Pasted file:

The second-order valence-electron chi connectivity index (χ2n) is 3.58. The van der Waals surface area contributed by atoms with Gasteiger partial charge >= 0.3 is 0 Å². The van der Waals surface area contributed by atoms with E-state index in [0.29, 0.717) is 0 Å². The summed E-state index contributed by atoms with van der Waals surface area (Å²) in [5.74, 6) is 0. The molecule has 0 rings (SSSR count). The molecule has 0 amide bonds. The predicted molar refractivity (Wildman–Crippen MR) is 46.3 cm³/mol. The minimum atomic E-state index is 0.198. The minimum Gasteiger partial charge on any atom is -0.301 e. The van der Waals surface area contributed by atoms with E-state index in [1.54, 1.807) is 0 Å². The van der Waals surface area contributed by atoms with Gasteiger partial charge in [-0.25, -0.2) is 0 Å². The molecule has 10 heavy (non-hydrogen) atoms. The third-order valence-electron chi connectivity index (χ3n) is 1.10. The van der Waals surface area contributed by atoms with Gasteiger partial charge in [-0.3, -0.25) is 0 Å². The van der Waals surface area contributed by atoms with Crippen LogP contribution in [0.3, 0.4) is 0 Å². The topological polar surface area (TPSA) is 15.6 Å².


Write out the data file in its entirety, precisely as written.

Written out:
The second-order valence-electron chi connectivity index (χ2n) is 3.58. The van der Waals surface area contributed by atoms with Gasteiger partial charge >= 0.3 is 0 Å². The van der Waals surface area contributed by atoms with E-state index in [0.29, 0.717) is 0 Å². The summed E-state index contributed by atoms with van der Waals surface area (Å²) in [5.74, 6) is 0. The molecule has 0 rings (SSSR count). The molecule has 0 amide bonds. The predicted molar refractivity (Wildman–Crippen MR) is 46.3 cm³/mol. The minimum atomic E-state index is 0.198. The minimum Gasteiger partial charge on any atom is -0.301 e. The van der Waals surface area contributed by atoms with E-state index in [1.54, 1.807) is 0 Å². The van der Waals surface area contributed by atoms with Gasteiger partial charge in [-0.25, -0.2) is 0 Å². The molecule has 10 heavy (non-hydrogen) atoms. The third-order valence-electron chi connectivity index (χ3n) is 1.10. The van der Waals surface area contributed by atoms with Gasteiger partial charge in [-0.3, -0.25) is 0 Å². The van der Waals surface area contributed by atoms with Crippen LogP contribution in [0.3, 0.4) is 0 Å². The topological polar surface area (TPSA) is 15.6 Å².